Could Scientists Predict the Next Political Crisis?

Thanks to modern science and technology, we can predict what the weather will be like in 5 days, but it’s still a bit more challenging to predict what will happen to us and our societies.

Hosted by: Hank Green

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Sources: tetlock violence
Superforecasting: The Art and Science of Prediction (book, by Tetlock & Gardner)


luciferangelica says:

9/11 was very heavily foreshadowed

Cookie Panda says:

Experts aren’t really experts, who knew

Krissilla says:

I was hoping for a mention of the psychohistory mentioned in Asimov’s foundation series. I was wondering how realistic that was 😛

Lewis Massie says:

I’m currently reading Issac Asimov’s Foundation series, and the whole pretense of the books is Psychohistory, a mathematical expression of human behaviour.

It’s entirely fanciful of course, no-one can predict local politics 80 years in advance like Hari Seldon does, but I always allow some wiggle room in sci-fi

Michael Pollard says:

If an expert is no better then a coin toss then how are they even considered experts.

Duane Ferguson says:

If you’re in Australia at the moment… Wait 5 minutes.

Ondiavari says:

Ben Davidson came up with a pretty accurate earthquake detection method.

Lars Bohr says:

You jinxed it Hank…we’re gonna get hit by a planet

Arthur Withheld says:

I read some where one mathematician named Hari Sheldon is actually working on predicting future events and maybe using it to guide our society down certain paths.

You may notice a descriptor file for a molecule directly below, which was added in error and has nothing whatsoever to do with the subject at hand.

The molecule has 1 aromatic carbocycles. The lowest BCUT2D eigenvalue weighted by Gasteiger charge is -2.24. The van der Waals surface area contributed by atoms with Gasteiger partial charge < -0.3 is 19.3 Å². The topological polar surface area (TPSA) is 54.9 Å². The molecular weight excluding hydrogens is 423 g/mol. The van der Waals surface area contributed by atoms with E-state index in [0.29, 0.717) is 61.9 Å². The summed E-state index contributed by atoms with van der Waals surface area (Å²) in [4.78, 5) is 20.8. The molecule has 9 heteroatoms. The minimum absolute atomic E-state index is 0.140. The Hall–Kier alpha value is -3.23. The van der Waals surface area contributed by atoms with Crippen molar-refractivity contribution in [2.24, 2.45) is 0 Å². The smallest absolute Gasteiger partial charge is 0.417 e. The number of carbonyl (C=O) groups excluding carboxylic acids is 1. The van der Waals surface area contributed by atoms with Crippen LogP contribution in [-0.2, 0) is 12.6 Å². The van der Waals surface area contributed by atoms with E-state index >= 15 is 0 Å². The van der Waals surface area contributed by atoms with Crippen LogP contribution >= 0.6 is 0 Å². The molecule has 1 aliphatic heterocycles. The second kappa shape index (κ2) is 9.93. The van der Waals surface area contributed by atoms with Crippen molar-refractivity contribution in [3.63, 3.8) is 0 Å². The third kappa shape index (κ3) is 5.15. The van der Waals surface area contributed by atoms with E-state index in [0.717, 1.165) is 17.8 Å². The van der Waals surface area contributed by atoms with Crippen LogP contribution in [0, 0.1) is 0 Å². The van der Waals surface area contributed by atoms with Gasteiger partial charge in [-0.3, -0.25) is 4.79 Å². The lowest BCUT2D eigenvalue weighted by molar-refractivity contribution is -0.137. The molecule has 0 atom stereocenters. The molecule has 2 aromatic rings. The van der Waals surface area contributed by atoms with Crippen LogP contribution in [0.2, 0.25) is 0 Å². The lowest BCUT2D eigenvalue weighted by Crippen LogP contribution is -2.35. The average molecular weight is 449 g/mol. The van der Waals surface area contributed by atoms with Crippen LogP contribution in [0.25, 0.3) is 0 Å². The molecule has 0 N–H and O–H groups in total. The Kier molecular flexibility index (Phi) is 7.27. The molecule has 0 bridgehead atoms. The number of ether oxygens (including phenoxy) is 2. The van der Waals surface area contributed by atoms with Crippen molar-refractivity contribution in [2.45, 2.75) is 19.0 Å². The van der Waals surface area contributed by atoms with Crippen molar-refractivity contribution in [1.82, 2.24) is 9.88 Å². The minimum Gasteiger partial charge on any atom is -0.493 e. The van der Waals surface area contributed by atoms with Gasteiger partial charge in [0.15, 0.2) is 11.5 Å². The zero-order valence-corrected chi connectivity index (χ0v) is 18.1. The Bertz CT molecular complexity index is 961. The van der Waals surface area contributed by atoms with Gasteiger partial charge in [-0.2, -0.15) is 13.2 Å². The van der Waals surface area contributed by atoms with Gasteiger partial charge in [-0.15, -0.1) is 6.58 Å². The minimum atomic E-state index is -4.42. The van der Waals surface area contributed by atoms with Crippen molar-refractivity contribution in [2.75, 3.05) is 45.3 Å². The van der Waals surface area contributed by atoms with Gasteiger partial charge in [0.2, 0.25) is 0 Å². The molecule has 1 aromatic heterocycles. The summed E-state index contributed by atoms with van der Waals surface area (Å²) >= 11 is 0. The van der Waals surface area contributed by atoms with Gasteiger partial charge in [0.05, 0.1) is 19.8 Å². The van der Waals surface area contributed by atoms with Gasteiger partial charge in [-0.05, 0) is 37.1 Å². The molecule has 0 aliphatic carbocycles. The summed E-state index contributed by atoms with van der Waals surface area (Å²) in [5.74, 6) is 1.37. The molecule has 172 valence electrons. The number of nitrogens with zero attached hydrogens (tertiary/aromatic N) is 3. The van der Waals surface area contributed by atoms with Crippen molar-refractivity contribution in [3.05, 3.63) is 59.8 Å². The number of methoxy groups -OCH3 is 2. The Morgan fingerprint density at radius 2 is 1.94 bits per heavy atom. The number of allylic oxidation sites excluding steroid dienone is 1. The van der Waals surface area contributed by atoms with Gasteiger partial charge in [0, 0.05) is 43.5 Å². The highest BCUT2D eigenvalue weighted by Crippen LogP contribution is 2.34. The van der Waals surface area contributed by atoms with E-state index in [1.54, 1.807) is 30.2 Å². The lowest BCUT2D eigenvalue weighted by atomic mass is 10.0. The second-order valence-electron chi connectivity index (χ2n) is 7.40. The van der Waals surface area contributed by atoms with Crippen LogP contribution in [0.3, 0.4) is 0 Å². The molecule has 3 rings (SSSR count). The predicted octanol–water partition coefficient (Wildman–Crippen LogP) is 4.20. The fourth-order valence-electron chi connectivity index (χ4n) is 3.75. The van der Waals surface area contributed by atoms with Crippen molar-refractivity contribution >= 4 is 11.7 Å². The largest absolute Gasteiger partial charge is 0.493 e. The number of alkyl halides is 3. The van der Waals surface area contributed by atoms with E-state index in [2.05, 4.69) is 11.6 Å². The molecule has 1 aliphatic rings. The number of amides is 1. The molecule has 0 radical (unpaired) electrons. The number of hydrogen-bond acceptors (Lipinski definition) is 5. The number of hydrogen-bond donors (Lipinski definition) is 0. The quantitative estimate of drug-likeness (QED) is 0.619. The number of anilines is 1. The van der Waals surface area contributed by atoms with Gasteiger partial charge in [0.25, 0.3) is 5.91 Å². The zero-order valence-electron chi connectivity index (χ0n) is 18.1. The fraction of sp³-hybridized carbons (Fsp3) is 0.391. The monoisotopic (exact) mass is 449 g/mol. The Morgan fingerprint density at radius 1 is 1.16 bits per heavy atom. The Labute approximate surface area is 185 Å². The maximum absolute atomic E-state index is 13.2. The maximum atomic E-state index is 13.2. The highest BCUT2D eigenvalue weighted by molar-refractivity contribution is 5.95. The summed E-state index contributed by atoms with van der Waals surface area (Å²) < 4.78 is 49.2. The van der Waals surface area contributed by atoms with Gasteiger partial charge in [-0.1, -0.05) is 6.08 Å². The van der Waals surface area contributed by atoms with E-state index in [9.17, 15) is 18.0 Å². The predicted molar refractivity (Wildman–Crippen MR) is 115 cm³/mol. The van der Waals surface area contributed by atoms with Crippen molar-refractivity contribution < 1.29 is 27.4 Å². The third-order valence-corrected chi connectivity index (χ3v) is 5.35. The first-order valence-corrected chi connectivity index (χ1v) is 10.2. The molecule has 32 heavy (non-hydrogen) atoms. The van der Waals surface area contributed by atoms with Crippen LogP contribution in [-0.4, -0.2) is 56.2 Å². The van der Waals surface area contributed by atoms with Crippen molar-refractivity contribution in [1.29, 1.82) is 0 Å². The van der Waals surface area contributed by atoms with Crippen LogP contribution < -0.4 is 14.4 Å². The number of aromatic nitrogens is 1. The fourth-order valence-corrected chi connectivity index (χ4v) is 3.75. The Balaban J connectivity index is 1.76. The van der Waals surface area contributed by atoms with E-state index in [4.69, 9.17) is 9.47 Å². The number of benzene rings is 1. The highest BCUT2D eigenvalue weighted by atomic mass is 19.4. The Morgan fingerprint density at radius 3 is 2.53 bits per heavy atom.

Herbert Miller says:

Just kidding is the zombie apocalypse that’s going to get us.

Gregory Faust says:

An interesting answer. And a good use of words. However, can we dream about future events which hasn’t happened? Can we dream about people which we haven’t met? Can we be woken up to a disasters which hasn’t happened?

Three things which I’ve learned in life to be always skeptical about. Lies, Dam Lies and Statistics, the Georgian Stones (which it has to me be a pretty disturbing version of the future). And of the course, Nostradamus.

However, I can see that normal average joe shomoe are more realistic than most political Scientist about predicting the future which makes me laugh. However, it will increase your chance to score to talk about the weather than any discussion about elections, wars and crisis. Your date would thank you later.

So, have you come up a good answer in the last brief comment about what would happen if the bottom 50% of America get a higher pay checks? Or here is an another question! What would happen if Billionaire class pay there fair share of taxes?

Frail Heart says:

“What causes political violence?” That’s easy. Hardboiled lefties.

Esen Salamatov says:

This is one of the most interesting videos I have ever watched

Eric H says:

So… no chance for Asimov’s “Psycho History” any time soon? Bummer.

Googolplexking says:

you forgot to talk about prediction markets. and Which is the best way of predicting things.

JustinL614 says:

They could to an extent but unfortunately many of them are funded by the government and go along with bad ideas for profit. Hence why those who are willing to change their opinions do well.. they simply follow the money instead of looking at long term consequences.

FreeStyle says:

Will Serbia leave EU? They are not in EU???

Pere Bou says:

There is a fundamental diference between trying to predict say te weather or earthquakes and anything related to human behaviour, like stock market or elections. The first two can be described as level one caos, meaning that they really don’t care about the predictions. However, if certain predictions start to be accurate (for example, a model forecasts the fall of a public company, or currency) people will react to the predicion in advance, so the prediction will be ruined… by itself. This is what is known as caos level 2 (better explained by Yuval Noah Harari in his book Sapiens), and that’s the reason no scientist will ever make an accurate prediction on any social topic, including of course political crisis.

Josh Keating says: